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President Trump thinks he knows what motivates women casting ballots for next week’s midterm elections.
As he campaigned in Florida, Missouri, West Virginia and Indiana this week, the president made clear that the reason he had seized upon a caravan of Central American asylum seekers as a campaign issue, portraying them as potential terrorists, dangerous, disease-riddled criminals: He sees such scare tactics as resonating with women voters.
“Women all across the nation are going to show up and vote Republican on Tuesday. They want security. They want safety,” Trump said at a Friday rally in West Virginia. “They don’t want to have these people coming in. They don’t want to have … some of these people are just horrible people. You have to see the crimes they’ve committed.”
With the Republican majority in the House of Representatives looking endangered, Trump has increasingly sought to frame midterms as “about security,” perhaps believing that doing so will help close a gender gap that threatens to bring his administration to halt.
“Because women want safe neighborhoods for their families, right? They want great schools, health care for their children,” Trump said Friday afternoon in West Virginia. “They want to keep drug dealers and predators and traffickers, how about the traffickers, these are human traffickers, these are the worst scum in the world. They want them out of our country and we do that. The Democrats don’t do that. They want the open borders? Fly right in, folks.”
It’s hardly a mystery why Trump is looking for a way to motivate women to vote for his party next Tuesday. According to NPR, a Rutgers University study showed that women have had a higher turnout than men in midterm elections for the last few cycles. That’s worrisome for Republicans, given that a Wall Street Journal/NBC News poll released in September found that women favored Democrats to take control of Congress by a margin of 58 percent to 33 percent.
Perhaps that’s why the president has taken to praising the female gender at his rallies. “Women women women. I love women,” Trump said Friday night as he campaigned in Indiana. “They’re the greatest. I like ’em much more than I like the men.”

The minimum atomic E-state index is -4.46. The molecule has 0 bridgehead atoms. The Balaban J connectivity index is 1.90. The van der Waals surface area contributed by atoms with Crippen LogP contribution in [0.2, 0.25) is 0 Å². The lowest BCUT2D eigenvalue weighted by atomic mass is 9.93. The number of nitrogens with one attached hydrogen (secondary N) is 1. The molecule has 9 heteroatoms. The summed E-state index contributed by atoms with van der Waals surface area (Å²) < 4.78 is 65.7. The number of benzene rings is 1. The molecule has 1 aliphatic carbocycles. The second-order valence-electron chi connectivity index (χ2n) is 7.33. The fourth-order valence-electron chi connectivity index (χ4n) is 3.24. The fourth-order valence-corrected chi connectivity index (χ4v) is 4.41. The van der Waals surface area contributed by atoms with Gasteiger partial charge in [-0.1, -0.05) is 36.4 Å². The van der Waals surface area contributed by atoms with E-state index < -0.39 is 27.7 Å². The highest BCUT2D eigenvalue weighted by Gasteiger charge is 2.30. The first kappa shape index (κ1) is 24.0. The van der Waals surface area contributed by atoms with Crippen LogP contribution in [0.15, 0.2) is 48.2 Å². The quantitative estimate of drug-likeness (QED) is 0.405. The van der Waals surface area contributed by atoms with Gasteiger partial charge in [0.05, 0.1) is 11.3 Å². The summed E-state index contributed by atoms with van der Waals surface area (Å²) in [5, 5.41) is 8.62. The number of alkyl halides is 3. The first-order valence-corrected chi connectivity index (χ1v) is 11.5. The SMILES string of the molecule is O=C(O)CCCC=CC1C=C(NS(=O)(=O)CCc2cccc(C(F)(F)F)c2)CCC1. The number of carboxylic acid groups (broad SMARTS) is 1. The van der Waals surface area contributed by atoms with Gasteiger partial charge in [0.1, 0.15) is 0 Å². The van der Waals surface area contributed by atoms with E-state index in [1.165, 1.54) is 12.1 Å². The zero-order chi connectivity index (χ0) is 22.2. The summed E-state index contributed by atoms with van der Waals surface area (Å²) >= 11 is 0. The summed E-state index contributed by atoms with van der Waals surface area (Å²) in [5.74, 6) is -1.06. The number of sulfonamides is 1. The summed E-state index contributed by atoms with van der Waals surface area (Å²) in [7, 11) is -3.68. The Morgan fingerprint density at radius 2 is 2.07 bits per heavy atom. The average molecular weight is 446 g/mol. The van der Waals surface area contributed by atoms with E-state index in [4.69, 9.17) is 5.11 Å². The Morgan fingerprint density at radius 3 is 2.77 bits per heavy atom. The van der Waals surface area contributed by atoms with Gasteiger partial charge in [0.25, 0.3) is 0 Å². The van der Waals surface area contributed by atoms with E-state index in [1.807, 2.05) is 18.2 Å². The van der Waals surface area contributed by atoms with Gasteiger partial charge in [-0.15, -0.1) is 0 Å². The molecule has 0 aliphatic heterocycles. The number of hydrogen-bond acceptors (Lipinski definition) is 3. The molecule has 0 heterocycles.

After Trump successfully renegotiated NAFTA with the Mexican government in August, replacing it with the United States-Mexico-Canada-Agreement, he softened his tone on the United States’ southern neighbor. The migrant caravan from Central American nations like Honduras, then, came at the perfect time. It gave Trump what former President Barack Obama called a “boogeyman” with which to try to scare female voters.
“Did you see how tough these young men, mostly young men, strong, tough, what they did to the police, the Mexican police breaking through the border? What they did to the Mexican military in breaking through the border? These are tough people. These are not angels. These are not little angels,” Trump said while campaigning Thursday in Missouri. “These are tough people, and we’re not letting them into our country. They’re not coming in illegally.”
While politicians often disguise their true motives for weaving different themes into a campaign, Trump has been remarkably transparent about why he has spent much of his stump speech talking about the approaching caravan.
Trump’s election in 2016 was itself a test to see whether the country would respond to a campaign that painted issues in such stark relief. With the migrant caravan now at the center of his midterm strategy, the president is betting that it will be as successful in motivating turnout as was his yet-to-be-built wall on the border with Mexico.
“If you don’t want America to be overrun by masses of illegal aliens and giant caravans, you’d better vote Republican.” Trump said Thursday in Missouri. “If you want to keep drugs, gangs, crimes, if you want to keep human traffickers, think of that? In the history of our country, human traffickers. They steal, they kidnap women, many, many, many women,” Trump continued, adding, “If you want to keep these people out of our country, vote Republican.”